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Newtown, CT

b2ap3_thumbnail_candles_sm.jpgChildren are the reason for the home. They are our descendents and will hopefully be ancestors themselves. They are the continuation of our species, our joy when they succeed, our pain when they fail. The shooting in Newtown CT happens in my home ground. My massage practice is in Newtown, my retired horse lives there, and I have friends who live there. It is two towns over.

 

No one wants this to happen again. Ever.

 

 

On Sunday night, I held a small candlelight vigil for the 20 children and 6 women whom the shooter killed. I ran a chime for each person while my friend lit candles; tea light for the children, and white tapers for the women. So far, we only know how two of these women died and they are both stories of heroism. When the chime had been rung 26 times, I asked the Ancestors to collect their children, leaving none behind. And then we sat for a time in meditation.

After the meditation, when we gathered in the living room, one of my guests, a sympathetic atheist who attends a Unitarian church, asked if excluding the shooter was a conscious decision. It was. Indeed, I was not sure who would be in attendance and did not want to disrupt anyone’s healing process. Most often, anger and grief must come before forgiveness. And often we must also have understanding before we can have compassion, and that takes time and information.

I find myself deeply angry at a political process that leaps upon one very politically charged answer with no consideration of the possible consequences. The shooter struggled with learning disabilities. He was the child of divorce and his parents were widely separated. He was socially isolated and probably depressed. He liked to play shooter video games. And he had access to guns because his mom was a prepper.

A spot light focus on gun laws by nature excludes serious conversation about all other issues. The shooter’s mother had these guns because she was a single mom, and because she feared the collapse of civilization, a fear that is not uncommon. As a woman, I would never begrudge her the right to defend herself in any way she saw fit. But how did her son get access to her guns? Were they locked up? Did she have any awareness of his mental state? She knew he was pulling away from her, but to what extent? How much responsibility do we give this woman? How much does his father carry? No doubt this guy was depressed, was he on one of the anti-depressants known to cause violent and suicidal ideation? My guest described his own experience with those drugs. He said he was grateful (grateful!) that he had faced suicidal tendencies earlier in life, and as such, was able to recognize that the violent thoughts he had were not his own, but chemically induced.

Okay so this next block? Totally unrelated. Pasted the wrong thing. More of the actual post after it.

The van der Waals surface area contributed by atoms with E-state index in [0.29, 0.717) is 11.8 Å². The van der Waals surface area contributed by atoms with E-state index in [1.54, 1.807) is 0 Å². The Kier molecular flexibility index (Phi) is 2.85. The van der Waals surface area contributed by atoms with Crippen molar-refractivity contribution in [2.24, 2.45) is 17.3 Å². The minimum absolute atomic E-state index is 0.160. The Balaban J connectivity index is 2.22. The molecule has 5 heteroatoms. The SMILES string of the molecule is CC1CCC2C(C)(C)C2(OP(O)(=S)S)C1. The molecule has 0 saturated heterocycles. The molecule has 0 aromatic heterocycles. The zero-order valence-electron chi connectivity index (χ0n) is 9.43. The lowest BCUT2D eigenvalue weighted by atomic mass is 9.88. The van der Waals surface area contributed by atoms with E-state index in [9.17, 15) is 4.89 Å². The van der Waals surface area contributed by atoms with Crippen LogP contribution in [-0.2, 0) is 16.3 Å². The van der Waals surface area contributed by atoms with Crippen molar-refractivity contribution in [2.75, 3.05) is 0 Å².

And how about the video games? Why is it that we as a culture have no problem with making murder into a game that earns points? Claiming it is just a game is absurd, because the brain doesn’t know the difference. The military teaches soldiers to kill, but they also teach them to start and stop when a commanding officer says to. The system is far from perfect, but certainly no one thinks it’s a game. 

Guns and lots of ammunition allowed this boy to be a more efficient killer. Video games allowed him to disconnect from humanity. Without guns he would have killed fewer people. Fewer children. But I do not doubt he would have killed. We need to understand what went wrong with the Newtown shooter, not just what guns he had access to and how.

I like to think that Pagans make good parents. If the kids I see coming out of this community are the standard, then I have to say, I’m impressed with the confidence and creativity they display. I like to think that our religion gives us access both to a sense of connection, and multiple ways to amuse ourselves that are actually healthy for our brains. Story telling, fire spinning, dancing, drumming, singing, making music, making ritual, and volunteering are all human-centered activities that both heal us and make us better people. We often excel in people skills. We are schooled in personal boundaries and identifying feelings. And we read. Oh how we read. This is who we are. I believe that a world where there is more singing and less TV, more dancing and less video gaming, and more story telling and less gossip would be a better one.

The next question is how do we share these skills? And can we afford not to?

 

 

 

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Tagged in: 2012 Newtown
Selina Rifkin, L.M.T., M.S. is a graduate of Temple University and holds a Bachelor of Arts in Psychology. In 1998 she graduated from the Downeast School of Massage in Maine. She has published articles in Massage Therapy Journal, been a health columnist, and published The Referral Guide for Complementary Care, a book that describes 25 different healing modalities. In 2006 she completed her Masters program in Nutrition with a focus on traditional foods, and the work of Weston A. Price.
Currently she is the Executive Assistant to the Director of Cherry Hill Seminary, the first Pagan seminary to offer Master’s degrees.

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